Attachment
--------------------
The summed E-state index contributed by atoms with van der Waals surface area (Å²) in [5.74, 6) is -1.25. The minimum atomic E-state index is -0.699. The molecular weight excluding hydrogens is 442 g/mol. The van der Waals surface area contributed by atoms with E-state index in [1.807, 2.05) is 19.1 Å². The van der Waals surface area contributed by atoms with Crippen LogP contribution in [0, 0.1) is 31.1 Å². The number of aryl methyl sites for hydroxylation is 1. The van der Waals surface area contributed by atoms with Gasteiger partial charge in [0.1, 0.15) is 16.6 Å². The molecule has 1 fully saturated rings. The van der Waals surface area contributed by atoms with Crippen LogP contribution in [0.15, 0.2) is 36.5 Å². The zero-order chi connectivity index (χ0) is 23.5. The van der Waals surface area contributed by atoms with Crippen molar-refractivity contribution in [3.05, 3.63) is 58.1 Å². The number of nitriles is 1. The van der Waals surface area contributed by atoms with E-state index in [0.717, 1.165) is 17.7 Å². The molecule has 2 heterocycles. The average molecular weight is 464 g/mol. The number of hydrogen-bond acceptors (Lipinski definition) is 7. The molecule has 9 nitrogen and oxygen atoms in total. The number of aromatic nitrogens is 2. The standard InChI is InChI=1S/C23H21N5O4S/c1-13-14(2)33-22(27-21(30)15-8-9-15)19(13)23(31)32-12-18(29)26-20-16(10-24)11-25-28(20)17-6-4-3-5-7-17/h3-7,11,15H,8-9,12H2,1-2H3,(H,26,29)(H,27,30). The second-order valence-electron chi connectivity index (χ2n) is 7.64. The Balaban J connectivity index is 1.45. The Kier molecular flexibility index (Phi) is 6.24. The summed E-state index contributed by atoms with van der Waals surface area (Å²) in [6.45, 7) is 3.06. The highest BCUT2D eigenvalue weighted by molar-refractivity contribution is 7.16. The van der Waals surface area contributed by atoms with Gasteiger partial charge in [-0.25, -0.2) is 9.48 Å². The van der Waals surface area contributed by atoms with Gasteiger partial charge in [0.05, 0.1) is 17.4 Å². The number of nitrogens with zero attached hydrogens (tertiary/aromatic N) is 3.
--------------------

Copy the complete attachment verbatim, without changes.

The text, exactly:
The summed E-state index contributed by atoms with van der Waals surface area (Å²) in [5.74, 6) is -1.25. The minimum atomic E-state index is -0.699. The molecular weight excluding hydrogens is 442 g/mol. The van der Waals surface area contributed by atoms with E-state index in [1.807, 2.05) is 19.1 Å². The van der Waals surface area contributed by atoms with Crippen LogP contribution in [0, 0.1) is 31.1 Å². The number of aryl methyl sites for hydroxylation is 1. The van der Waals surface area contributed by atoms with Gasteiger partial charge in [0.1, 0.15) is 16.6 Å². The molecule has 1 fully saturated rings. The van der Waals surface area contributed by atoms with Crippen LogP contribution in [0.15, 0.2) is 36.5 Å². The zero-order chi connectivity index (χ0) is 23.5. The van der Waals surface area contributed by atoms with Crippen molar-refractivity contribution in [3.05, 3.63) is 58.1 Å². The number of nitriles is 1. The van der Waals surface area contributed by atoms with E-state index in [0.717, 1.165) is 17.7 Å². The molecule has 2 heterocycles. The average molecular weight is 464 g/mol. The number of hydrogen-bond acceptors (Lipinski definition) is 7. The molecule has 9 nitrogen and oxygen atoms in total. The number of aromatic nitrogens is 2. The standard InChI is InChI=1S/C23H21N5O4S/c1-13-14(2)33-22(27-21(30)15-8-9-15)19(13)23(31)32-12-18(29)26-20-16(10-24)11-25-28(20)17-6-4-3-5-7-17/h3-7,11,15H,8-9,12H2,1-2H3,(H,26,29)(H,27,30). The second-order valence-electron chi connectivity index (χ2n) is 7.64. The Balaban J connectivity index is 1.45. The Kier molecular flexibility index (Phi) is 6.24. The summed E-state index contributed by atoms with van der Waals surface area (Å²) in [6.45, 7) is 3.06. The highest BCUT2D eigenvalue weighted by molar-refractivity contribution is 7.16. The van der Waals surface area contributed by atoms with Gasteiger partial charge in [-0.25, -0.2) is 9.48 Å². The van der Waals surface area contributed by atoms with Gasteiger partial charge in [0.05, 0.1) is 17.4 Å². The number of nitrogens with zero attached hydrogens (tertiary/aromatic N) is 3.